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27 June 2020 @ 9:00 am - 5:00 pm

Written By: Aristophanes
Directed by Megan Dansie

Very funny play, that should be subtitled “The sex strike”. The women stop a war by depriving the men of sex. A translation that is probably by Oscar Wilde.

Ages are fairly flexible (late teens onwards). We encourage diversity of ethnic background. The material is bawdy.

Spartans require comic Scots accents (blame the translator).

BOOKINGS: playreading@adelaiderep.com

AUDITION DATE: Saturday 27 June from 9am-5pm at the ARTS Theatre (53 Angas St, Adelaide).

PERFORMANCE: Performance will be filmed Saturday 21 November 2020 and film release date is Saturday 28 November 2020.

Rehearsals will be held at the ARTS Theatre on Angas St in Adelaide City.

Role Name Gender Stage Age Role Information
Lysistrata Female   A grand, intelligent, alluring woman, Lysistrata organizes a sex strike not only in her hometown of Athens but in Sparta as well, all in the hope that the men of Greece might peacefully end the bloody, costly Peloponnesian War. She is something of an idealist, and very witty.
Calonice Female   The fun-loving Athenian woman is the first to respond to her neighbor Lysistrata’s summons at the beginning of the play. However, she conforms more to Athenian gender stereotypes than her neighbor does. She loves soft, fancy garments, and she would rather walk through fire than abstain from having sex. She even slanders her own sex as being superficial, lazy, and unwise. That being said, once she joins Lysistrata’s cause sheproves herself to be sharp-tongued and fierce: she serves as the women’s spokesperson when they swear their Oath to abstain from sex, and she wields a chamber pot in the fight against the Athenian police.
Myrrhine Female   The conventional Athenian woman Myrrhine arrives guiltily late to Lysistrata’s summons at the beginning of the play, but once there she promises to do anything to end the war, even to cut herself in half like a mackerel—but then she immediately cries out “On with the War!” when asked to abstain from sex. Lysistrata soon persuades Myrrhine to take part in the sex strike, however, and indeed Myrrhine goes on to support the cause by fiercely wielding a blazing lamp against the Athenian police. Toward the end of the play, the fate of Lysistrata’s plot practically rests in Myrrhine’s hands, as she takes the most active role yet in seducing her husband Kinesias and then denying him satisfaction.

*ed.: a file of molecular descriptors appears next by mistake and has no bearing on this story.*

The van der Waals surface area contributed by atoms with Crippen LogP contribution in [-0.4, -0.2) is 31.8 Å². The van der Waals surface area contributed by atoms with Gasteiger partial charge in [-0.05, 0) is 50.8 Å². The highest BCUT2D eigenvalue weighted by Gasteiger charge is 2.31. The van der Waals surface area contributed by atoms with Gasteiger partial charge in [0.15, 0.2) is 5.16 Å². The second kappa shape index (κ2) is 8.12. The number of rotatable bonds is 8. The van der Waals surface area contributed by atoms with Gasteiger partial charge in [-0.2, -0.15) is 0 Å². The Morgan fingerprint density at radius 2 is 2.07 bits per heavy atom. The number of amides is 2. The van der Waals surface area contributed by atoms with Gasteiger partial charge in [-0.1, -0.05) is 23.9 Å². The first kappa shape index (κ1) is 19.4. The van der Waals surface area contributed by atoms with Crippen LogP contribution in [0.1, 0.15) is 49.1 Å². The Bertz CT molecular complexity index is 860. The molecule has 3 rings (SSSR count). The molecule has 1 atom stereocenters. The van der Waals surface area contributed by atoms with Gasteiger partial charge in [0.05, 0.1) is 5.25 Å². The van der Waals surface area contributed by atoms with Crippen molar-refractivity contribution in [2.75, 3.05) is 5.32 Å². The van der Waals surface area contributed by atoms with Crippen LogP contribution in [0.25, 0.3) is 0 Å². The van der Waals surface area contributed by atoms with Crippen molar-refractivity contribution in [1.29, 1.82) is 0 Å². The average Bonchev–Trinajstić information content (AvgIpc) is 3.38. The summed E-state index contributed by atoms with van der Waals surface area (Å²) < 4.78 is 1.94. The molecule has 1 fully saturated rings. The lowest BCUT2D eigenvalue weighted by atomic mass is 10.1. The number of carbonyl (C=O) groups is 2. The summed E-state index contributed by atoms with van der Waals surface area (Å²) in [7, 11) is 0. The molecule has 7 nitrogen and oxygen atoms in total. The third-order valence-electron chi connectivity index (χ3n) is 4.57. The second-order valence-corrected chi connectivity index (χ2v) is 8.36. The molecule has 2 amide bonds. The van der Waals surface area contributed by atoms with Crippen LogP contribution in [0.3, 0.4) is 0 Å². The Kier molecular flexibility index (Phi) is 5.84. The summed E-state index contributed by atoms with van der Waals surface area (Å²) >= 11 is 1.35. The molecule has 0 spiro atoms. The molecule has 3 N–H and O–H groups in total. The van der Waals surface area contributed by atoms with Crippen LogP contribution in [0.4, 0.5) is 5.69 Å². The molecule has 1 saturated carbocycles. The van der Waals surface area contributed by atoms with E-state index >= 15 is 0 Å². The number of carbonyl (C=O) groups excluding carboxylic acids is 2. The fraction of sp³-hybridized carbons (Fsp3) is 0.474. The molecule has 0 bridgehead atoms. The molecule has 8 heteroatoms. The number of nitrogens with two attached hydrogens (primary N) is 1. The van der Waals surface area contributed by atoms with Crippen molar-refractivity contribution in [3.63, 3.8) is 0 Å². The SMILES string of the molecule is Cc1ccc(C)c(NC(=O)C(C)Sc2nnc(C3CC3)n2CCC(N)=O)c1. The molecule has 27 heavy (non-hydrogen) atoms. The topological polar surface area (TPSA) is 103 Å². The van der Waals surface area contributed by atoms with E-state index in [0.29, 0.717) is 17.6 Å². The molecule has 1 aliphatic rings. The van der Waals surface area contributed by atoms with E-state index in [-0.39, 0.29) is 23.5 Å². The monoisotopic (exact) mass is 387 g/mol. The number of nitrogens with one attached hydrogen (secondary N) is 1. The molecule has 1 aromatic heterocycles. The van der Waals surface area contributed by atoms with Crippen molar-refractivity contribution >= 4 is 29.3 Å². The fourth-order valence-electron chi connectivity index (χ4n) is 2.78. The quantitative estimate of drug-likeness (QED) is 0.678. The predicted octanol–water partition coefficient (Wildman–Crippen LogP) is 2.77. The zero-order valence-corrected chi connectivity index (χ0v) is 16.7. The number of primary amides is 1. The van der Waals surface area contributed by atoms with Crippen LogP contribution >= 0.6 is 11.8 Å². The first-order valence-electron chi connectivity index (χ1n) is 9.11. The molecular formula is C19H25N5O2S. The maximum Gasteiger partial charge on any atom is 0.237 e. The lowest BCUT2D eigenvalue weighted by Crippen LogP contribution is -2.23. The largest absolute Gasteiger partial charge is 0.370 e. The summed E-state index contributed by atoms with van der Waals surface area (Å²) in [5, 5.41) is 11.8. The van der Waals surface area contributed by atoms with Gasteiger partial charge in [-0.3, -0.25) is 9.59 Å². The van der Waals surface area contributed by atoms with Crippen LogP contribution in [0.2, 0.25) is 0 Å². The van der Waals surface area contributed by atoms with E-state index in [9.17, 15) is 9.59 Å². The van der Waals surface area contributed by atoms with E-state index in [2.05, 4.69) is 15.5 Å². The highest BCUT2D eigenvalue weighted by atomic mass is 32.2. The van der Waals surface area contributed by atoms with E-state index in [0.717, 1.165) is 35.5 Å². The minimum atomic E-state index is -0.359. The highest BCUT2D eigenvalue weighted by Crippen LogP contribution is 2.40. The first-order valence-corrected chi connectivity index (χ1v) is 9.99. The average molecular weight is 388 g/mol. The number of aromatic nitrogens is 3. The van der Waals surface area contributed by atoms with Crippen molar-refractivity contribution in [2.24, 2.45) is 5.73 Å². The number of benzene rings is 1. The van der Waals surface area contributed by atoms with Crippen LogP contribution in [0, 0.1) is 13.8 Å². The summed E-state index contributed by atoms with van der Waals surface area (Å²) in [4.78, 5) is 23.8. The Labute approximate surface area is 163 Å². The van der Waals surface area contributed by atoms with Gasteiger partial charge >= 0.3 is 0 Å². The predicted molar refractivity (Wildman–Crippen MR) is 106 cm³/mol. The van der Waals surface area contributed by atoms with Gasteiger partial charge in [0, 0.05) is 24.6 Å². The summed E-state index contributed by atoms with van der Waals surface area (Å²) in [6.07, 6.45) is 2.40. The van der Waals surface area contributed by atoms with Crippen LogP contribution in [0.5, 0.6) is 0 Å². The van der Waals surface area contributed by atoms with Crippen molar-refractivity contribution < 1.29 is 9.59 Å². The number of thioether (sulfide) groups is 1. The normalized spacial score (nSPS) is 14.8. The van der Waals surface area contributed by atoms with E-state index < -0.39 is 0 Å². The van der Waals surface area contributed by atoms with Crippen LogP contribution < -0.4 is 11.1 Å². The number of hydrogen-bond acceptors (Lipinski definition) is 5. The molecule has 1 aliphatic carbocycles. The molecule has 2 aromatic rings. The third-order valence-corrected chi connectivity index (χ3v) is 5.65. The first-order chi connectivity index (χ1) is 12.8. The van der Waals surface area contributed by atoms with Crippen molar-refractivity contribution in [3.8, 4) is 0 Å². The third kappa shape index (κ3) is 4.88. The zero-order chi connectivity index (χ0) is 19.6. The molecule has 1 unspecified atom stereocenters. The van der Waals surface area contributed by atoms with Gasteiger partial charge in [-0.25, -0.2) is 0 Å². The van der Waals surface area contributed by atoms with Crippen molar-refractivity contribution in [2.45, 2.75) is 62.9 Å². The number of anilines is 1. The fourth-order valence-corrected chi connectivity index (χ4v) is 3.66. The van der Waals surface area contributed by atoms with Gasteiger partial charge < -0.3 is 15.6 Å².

Lampito Female   A brawny representative Spartan, Lampito is the first woman to support Lysistrata’s plot for peace. While the Athenian women seize the Acropolis, Lampito returns to Sparta to organize a sex strike of her own. Per an Athenian ethnic stereotype—and like all the Spartan extras in the play—Lampito comes off as something of an unsophisticated, half-witted bumpkin who speaks a degenerate dialect of Greek. Scottish accent preferred.
Ismenia Female   A pretty Boiotian girl who comes from an aristocratic family in Thebes, an ally of Sparta in the Peloponnesian League. She accompanies Lampito to Lysistrata’s summons, and remains in Athens as a warmly welcome hostage until Athens and Sparta make peace. She never speaks, but she does repel a policeman by brandishing “a huge pair of pincers.”
Other women (5+) Female Younger to middle aged women.  
Other women   Older women Chorus. Can be “aged up” if needed. Chorus lines will be divided between them, and sometime spoken in unison. Old women are fierce and no nonsense.
Magistrate Male   The embodiment of patriarchal authority, law, and order in Athens, he orders his squad of four police (or rather, Scythian archers, the Athenian equivalent of our police) to arrest the rebels, Although the Magistrate is bullheaded and loathes what he calls the “MORAL CHAOS” brought on by the women, he is also intent on understanding the women’s motives. Lysistrata tries to explain, but when the Magistrate becomes outraged by what he thinks is female presumptuousness, she and her cohorts shut him up by forcibly dressing him up like a woman. Later, the Magistrate takes even worse: when he urges a reinvigoration of the war effort, the women attack him until he staggers offstage. By the play’s end, however, even the Magistrate gets a little drunk and only plays at being an enforcer of the rules.
Cinesias Male   An Athenian citizen, Myrrhine’s husband, and the father of her baby boy. He approaches the Acropolis afflicted by a nasty attack of love (read: a painful erection) and attempts to seduce his wife, only to be led on and then abandoned. Toward the end of the play, Cinesias is part of the Athenian delegation that, guided by Lysistrata, brokers a peace with the Spartans.
Spartan herald Male   Scottish accent required. Arrives near the end of the play desperately trying to conceal an enormous erection, as the Spartans have also been sex deprived.
Chorus of Old Men Male can be “aged up” if needed Chorus lines will be divided between them, and sometime spoken in unison. The old men are comic, doddery types.
Other men Male   Other men as police, Heralds, envoys, Athenians, Spartans, market loungers, porter, etc with some dialogue.



27 June 2020
9:00 am - 5:00 pm
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The Adelaide Repertory Theatre
(08) 8212 5777
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